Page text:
Football must give fossils the boot
Football has greatly changed since the Premier League and the Champions League first came into being.
Every aspect of a club is now sponsored in some capacity. Manchester United has a beer sponsor (Singha) and even a ‘Sustainable Technology’ partner (Abengoa). Clubs are finding sponsorship money for anything they can and competitions such as the ‘Barclays Premier League’ are no better.
Russian fossil-fuel giant Gazprom is the ‘official partner’ of the UEFA Champions League, the most coveted club competition in world football, with a global audience of 4.2 billion. Such sponsorship often comes from companies with questionable objectives and even more questionable business practices. Gazprom is a prime example of this.
Campaigns to get universities and non-governmental organizations to shed their investments in fossil fuel companies have met with some success. University College London, for example, has been under intense pressure from students to divest from mining company BHP Billiton. In football, however, such issues are met with apathy. There is rarely any questioning about where the money is coming from.
Few bat an eye lid when the Gazprom logo comes on during the build-up to the Champions League. This is despite the fact that last year, 30 Greenpeace activists, who were protesting against oil drilling in the Arctic, were illegally detained for three months by Russian authorities acting on behalf of Gazprom. The protesters had tried to scale an offshore rig owned by the company.
Gazprom is the largest natural gas extractor in the world, as well as a major supplier of oil. Controversially, the company recently teamed up with Shell to begin extracting on the Arctic shelf.
The links between football and extractives tycoons is not new. Alisher Usmanov and Farhad Moshiri (who own 30 per cent of the London-based Arsenal football club), Roman Abramovich who owns Chelsea football club, and Mansour bin Zayed Al Nahyan at Manchester City, all made their wealth through extractive industries.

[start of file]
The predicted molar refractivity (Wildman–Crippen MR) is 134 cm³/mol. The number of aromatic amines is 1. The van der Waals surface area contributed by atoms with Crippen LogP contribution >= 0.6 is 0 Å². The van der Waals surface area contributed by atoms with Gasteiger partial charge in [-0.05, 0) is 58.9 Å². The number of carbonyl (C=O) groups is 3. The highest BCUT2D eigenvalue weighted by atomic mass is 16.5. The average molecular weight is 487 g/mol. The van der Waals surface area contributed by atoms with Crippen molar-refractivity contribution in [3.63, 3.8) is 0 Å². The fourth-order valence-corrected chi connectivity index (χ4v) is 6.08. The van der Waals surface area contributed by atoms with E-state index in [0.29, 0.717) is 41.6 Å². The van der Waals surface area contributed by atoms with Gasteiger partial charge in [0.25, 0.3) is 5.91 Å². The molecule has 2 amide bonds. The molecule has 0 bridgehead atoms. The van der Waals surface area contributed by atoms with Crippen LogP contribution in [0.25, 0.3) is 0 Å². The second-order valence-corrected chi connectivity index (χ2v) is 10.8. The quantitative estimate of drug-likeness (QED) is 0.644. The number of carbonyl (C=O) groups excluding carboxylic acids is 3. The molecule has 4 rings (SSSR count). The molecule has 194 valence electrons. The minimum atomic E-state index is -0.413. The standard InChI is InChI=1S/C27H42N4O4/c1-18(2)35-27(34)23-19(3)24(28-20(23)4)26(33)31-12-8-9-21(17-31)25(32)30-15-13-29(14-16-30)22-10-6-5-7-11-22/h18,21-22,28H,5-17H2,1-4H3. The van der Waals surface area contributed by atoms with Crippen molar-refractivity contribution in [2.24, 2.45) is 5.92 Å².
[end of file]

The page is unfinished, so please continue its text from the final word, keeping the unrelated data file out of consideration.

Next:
There is zero scrutiny of sponsorship deals affecting clubs or of the origins of investors’ wealth. Nobody cares, as long as the big-name players are signed and the trophies follow.
Why on earth is UEFA associated so closely with organizations directly responsible for the destruction of the planet? The simple answer is money – but it should not be so simple.
Others have seen the light. Lego recently succumbed to pressure from Greenpeace and ended a multi-million dollar marketing deal with oil tycoon Shell. Football clubs and the Champions League should follow suit, instead of allowing themselves to be used to clean up the image of extractive industries. If the Rockefeller heirs can divest from fossil fuels, then surely football can too.
Doing this might not instantly damage the profitability of the likes of Gazprom, but it will send an important message that football is a game which refuses to be linked to the destruction of our planet or to take part in whitewashing the image of fossil fuel corporations. Football fans should engage with these issues.
Pressure needs to be put on the Premier League to question the ways in which club owners have gained their wealth and stricter criteria should be applied when it comes to who can take over or buy shares in clubs.
Companies such as Gazprom should not be splashed across football shirts or Champions League hoardings. Football needs to send a message that their money is not wanted here.
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